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The integrity of the price: Issues for securities fraud plaintiffs and defendants in US class actions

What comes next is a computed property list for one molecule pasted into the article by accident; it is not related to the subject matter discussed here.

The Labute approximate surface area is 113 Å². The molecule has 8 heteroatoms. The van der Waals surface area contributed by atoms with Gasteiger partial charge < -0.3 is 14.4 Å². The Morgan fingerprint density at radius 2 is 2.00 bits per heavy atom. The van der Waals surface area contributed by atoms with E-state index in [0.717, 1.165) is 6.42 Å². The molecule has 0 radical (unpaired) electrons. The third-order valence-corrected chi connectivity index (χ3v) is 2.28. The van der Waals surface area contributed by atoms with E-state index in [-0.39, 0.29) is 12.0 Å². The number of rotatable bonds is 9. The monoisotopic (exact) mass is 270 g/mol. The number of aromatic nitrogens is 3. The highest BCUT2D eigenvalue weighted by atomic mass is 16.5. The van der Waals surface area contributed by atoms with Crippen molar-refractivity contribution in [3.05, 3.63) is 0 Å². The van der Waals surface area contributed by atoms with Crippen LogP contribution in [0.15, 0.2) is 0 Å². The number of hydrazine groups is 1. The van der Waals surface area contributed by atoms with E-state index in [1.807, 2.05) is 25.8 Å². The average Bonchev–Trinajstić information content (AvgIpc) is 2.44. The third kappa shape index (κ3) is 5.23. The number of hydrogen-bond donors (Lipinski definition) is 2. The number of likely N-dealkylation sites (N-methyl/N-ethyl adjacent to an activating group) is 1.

Under US law, class actions are generally forbidden for fraud claims, because individual issues of reliance predominate over class-wide issues. In securities fraud cases, however, the US courts have permitted class actions by employing the ‘fraud-on-the-market’ doctrine. This paper focuses on one limiting aspect of the fraud-on-the-market doctrine, which is under-appreciated but potentially significant in many US securities fraud class actions.The fraud-on-the-market doctrine creates a rebuttable presumption that each investor indirectly relied on the allegedly misleading statements or omissions. The doctrine thus applies rebuttable presumptions; first, that each investor relied on ‘the integrity of the price’ of the security and, second, that in an efficient market any misleading information was impounded into, and distorted, the price.Defendants may reduce the size of the plaintiff class by developing evidence that many investors did, or were willing to, purchase the security despite known, substantial risks of undisclosed fraud — that is, that they did not rely on ‘the integrity of the price’. Such investors often include large index or quantitative investment funds and, in cases of multiple fraud disclosures, investors who buy securities between disclosures of possible fraud, while the issuing company remains under a cloud of suspicion.
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